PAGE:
The kids really enjoyed this simple experiment of using iodine to identify starch. I got to thinking about iodine after writing last week’s water post, because I remembered using iodine tablets to purify water when I went hiking on the Inca trail as a thirteen-year-old. It’s hard to visually explain that experiment, but the starch one is quite striking! I pulled out some iodine wipes (warning: iodine STAINS – be careful!), and we set up our experiment. I put flour, salt, and oatmeal on the plate, and then added baking powder on a whim, just to see what would happen.
Salt doesn’t have any starch, so the iodine stays brown.
Flour has a lot of starch! The iodine turned dark purple! We added a few drops of water with a syringe to help our drop of iodine to mix with the flour.
Oatmeal also has a lot of starch! It turned purple as well, although cooked oatmeal might have allowed the iodine to spread more thoroughly. Or a little more water =)
The baking soda bubbled up and turned purple at the edges. The purple is probably because most baking soda has some starch mixed in, but I’m still not sure why it bubbled. Does anyone know?
Update: It bubbles because baking powder contains baking soda – thanks to Carolyn Wilhelm and my IRL friend Kathy for reminding me of this! As Ann noted in her comment, baking soda reacts to acids, so the iodine must be slightly acidic. Here is Kathy’s explanation, if you would like the chemical details (thanks, Kathy!):
I think you created a chemical reaction with the Iodine (I2) baking soda NaHCO3 and water H20 to form a new chemical compound and also CO2 (gas) is a biproduct… which is what the bubbles would be… this is also what makes muffins, cookies, etc rise when baked is the release of the carbon dioxide gas…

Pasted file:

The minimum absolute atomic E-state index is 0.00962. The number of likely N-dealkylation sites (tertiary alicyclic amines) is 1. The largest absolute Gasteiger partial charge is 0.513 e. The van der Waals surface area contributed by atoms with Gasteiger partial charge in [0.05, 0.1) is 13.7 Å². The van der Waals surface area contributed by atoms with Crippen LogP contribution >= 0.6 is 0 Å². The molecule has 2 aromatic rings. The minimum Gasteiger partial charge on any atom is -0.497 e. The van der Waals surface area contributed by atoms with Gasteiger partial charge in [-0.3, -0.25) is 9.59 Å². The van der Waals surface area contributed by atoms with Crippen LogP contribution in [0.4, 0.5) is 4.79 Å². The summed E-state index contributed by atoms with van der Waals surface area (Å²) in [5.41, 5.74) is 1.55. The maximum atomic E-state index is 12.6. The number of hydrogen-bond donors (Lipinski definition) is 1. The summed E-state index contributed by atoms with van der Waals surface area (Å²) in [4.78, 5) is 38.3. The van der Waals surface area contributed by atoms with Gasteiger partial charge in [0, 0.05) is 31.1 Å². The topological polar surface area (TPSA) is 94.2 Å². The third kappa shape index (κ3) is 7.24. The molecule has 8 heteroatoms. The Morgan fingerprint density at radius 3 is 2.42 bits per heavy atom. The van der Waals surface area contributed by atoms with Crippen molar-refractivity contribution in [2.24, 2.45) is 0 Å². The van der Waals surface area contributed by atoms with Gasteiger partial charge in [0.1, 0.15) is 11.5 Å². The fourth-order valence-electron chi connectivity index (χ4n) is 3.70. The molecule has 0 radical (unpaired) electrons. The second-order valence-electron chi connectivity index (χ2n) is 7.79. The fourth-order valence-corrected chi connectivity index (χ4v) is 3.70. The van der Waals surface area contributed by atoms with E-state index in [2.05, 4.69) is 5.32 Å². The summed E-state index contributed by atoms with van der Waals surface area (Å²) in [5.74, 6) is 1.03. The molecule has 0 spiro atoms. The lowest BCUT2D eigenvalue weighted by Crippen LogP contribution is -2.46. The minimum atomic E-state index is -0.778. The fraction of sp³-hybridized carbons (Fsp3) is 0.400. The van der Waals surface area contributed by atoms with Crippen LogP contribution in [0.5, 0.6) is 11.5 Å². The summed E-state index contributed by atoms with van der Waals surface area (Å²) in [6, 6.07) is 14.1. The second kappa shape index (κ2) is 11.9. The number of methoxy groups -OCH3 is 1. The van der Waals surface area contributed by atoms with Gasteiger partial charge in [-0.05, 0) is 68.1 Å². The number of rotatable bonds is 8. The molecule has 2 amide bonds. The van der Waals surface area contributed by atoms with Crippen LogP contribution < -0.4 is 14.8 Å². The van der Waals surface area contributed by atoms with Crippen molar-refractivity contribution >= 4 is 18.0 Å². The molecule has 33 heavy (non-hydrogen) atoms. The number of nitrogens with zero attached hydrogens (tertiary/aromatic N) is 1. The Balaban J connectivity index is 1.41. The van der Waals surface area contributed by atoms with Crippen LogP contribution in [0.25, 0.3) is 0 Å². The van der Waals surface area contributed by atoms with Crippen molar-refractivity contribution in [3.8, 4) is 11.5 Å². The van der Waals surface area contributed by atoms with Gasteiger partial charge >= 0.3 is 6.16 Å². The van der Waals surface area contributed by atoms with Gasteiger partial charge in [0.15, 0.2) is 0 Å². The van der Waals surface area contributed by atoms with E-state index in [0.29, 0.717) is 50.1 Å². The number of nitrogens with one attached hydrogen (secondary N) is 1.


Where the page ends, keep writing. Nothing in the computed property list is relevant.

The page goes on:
The kids thought this was fascinating – and very strange! Johnny asked us to put it in the fridge for a while to see if that changed anything. It didn’t, but I was thrilled to see him taking our experiment one step further!
What have you been exploring and learning lately? I got some fantastic ideas from last week’s link-ups: cloud dough from Rainy Day Mum, the brilliant suggestion of using easy-to-cut coffee filters to make snowflakes from hands on as we grow, and some great fine motor skill activities from The Mommies Made Me Do It. I really want to make this light table from Teach Preschool, and No Time for Flashcard’s playdough toy prints post has me motivated to make a new batch of playdough! I can’t wait to see what activities are shared this week!